Many aspects of our current lives are undergoing a transformation as habits developed to cope with the pandemic are altering otherwise ingrained behaviors. This is especially so in media, where thirst for information and entertainment is causing shifts.
How permanent or landscape-altering are these shifts? Mike Cooper, global president and CEO for Rapport, offers some insights. Rapport is part of IPG Mediabrands, focusing on out-of-home media planning.
This interview has been edited and condensed.
Charlene Weisler: How have consumer behaviors changed during the pandemic, and how have they stayed the same?
Mike Cooper: I guess the first, and obvious, response, is that consumers are staying home, a huge, unprecedented and never-before-seen state of affairs. Couple this with an understandable sense of insecurity, holistically across a population, then people are going to spend less on things they don’t “need” — and indeed, the word “need” becomes completely redefined, or returns to its actual meaning.
Therefore, the need to buy groceries remains the same, but the need for a new pair of jeans, has vanished. Everyone is more cautious; therefore, the main body of the population will spend less.
Weisler: How strong is brand loyalty now?
Cooper: It’s a strange concept. Brand loyalty is a result of many things. A home keeper may be 100% loyal to washing liquid, as it does a better job than any other, therefore as a low-cost item, that “loyalty” may ride this wave.
However, the hedge-fund guy who can no longer afford the Ferrari, that he is loyal to as it fuels his ego, is no less loyal to the brand. In fact, he likely craves it more than ever, but simply can’t afford it. When/ if he can again, he will be back more ferociously than ever.
Brand loyalty, during such extreme times as these, will suffer when a brand is not seen to understand said times, or the struggles consumers face going through it. Consumers want to see that the brands they love are in the fight with them. Shake Shack returning $10 million back to the federal government was the ultimate “we are in this together” moment and will only increase their base.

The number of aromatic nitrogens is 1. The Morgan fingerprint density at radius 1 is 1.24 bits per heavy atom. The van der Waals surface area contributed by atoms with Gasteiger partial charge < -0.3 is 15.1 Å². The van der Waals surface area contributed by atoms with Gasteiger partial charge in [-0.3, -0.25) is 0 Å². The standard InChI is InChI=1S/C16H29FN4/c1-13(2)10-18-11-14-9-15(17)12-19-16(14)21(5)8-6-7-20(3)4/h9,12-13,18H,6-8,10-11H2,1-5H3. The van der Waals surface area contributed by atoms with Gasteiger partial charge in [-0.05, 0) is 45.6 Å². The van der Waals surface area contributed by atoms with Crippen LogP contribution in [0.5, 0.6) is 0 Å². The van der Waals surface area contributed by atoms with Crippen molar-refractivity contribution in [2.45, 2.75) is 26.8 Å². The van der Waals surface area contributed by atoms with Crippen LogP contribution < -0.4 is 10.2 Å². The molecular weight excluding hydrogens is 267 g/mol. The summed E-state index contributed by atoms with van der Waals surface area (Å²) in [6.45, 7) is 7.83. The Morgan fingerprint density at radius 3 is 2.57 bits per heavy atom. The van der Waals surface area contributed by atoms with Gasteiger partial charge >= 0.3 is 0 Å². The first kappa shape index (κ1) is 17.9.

During times of extended uncertainty, consumers often revert back to heritage brands, those they trust and those they know have been up against adversity in the past. Brands that can pivot on the fly due to their potential infrastructure, will earn respect that will develop to loyalty, at least short-term.
P&G used its factories to produce masks and hand sanitizer, while Ford and GE Healthcare teamed up to produce respirators and ventilators to help COVID-19 patients and frontline staff. These community effects on a global scale only continue to weave their narrative for times like these.
Weisler: Do you see a shift in amount of consumer spending?
Cooper: Right now, there is both reduction and shift, and really driven by the lack of an alternative, over a subliminal change in behavior. People are spending more on Amazon, as they are stuck at home. More on groceries as they can’t eat out.
On the flip, people are spending less on commuting, coffee & dry cleaning, things that were deemed essential mere weeks ago, though these will return, as and when life returns to some kind of normality, but, to what level? Again, people are nervous for the immediate and long-term future of themselves and the economy, so inevitably, we are all more frugal.
Weisler: What do you see as the long-term trend in consumer behavior?
Cooper: The truth is, only time will tell. Through all great crisis, the human race has proved to be both incredibly enduring and forgetful, both important survival traits, so we don’t live in eternal fear.
The consumer normal will be driven by the economic and commercial normal, and that is anyone’s gamble.
Will large corporations still rent 25 floors of premium real estate in Manhattan, having survived this time with [that office] sitting empty? If 75% of the workforce are working from home 3 days a week, who will fill the lunchtime restaurants and sandwich shops?
What of the cleaners, security guards & catering companies that service office space that may be sitting empty, as well as the transport industry, public and private, that ferry us all around? There is a very real risk, that corporate America will take this opportunity, to save going forward, not re-employ or reinvest, but look to improve margin and boost share price first. The trickledown economics that so many are a fan of, only works -- if indeed it does at all -- with a trickle.